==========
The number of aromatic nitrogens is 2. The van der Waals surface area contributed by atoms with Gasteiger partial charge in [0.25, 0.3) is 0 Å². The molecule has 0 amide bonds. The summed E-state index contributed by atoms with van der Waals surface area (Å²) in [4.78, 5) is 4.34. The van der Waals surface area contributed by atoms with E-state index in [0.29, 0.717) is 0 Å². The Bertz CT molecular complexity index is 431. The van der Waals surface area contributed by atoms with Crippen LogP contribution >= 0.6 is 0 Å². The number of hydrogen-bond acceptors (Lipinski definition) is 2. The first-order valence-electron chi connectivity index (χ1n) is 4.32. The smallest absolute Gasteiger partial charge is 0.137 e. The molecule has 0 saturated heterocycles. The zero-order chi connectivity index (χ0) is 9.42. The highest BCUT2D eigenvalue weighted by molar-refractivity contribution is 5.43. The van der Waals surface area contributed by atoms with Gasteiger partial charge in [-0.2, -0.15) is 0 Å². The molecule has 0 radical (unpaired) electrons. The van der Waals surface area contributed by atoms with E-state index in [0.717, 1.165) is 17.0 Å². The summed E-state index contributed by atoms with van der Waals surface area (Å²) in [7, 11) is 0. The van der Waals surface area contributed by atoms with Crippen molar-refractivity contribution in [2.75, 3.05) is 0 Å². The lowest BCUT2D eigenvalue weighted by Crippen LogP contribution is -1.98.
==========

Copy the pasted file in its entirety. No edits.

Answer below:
The number of aromatic nitrogens is 2. The van der Waals surface area contributed by atoms with Gasteiger partial charge in [0.25, 0.3) is 0 Å². The molecule has 0 amide bonds. The summed E-state index contributed by atoms with van der Waals surface area (Å²) in [4.78, 5) is 4.34. The van der Waals surface area contributed by atoms with E-state index in [0.29, 0.717) is 0 Å². The Bertz CT molecular complexity index is 431. The van der Waals surface area contributed by atoms with Crippen LogP contribution >= 0.6 is 0 Å². The number of hydrogen-bond acceptors (Lipinski definition) is 2. The first-order valence-electron chi connectivity index (χ1n) is 4.32. The smallest absolute Gasteiger partial charge is 0.137 e. The molecule has 0 saturated heterocycles. The zero-order chi connectivity index (χ0) is 9.42. The highest BCUT2D eigenvalue weighted by molar-refractivity contribution is 5.43. The van der Waals surface area contributed by atoms with Gasteiger partial charge in [-0.2, -0.15) is 0 Å². The molecule has 0 radical (unpaired) electrons. The van der Waals surface area contributed by atoms with E-state index in [0.717, 1.165) is 17.0 Å². The summed E-state index contributed by atoms with van der Waals surface area (Å²) in [7, 11) is 0. The van der Waals surface area contributed by atoms with Crippen molar-refractivity contribution in [2.75, 3.05) is 0 Å². The lowest BCUT2D eigenvalue weighted by Crippen LogP contribution is -1.98.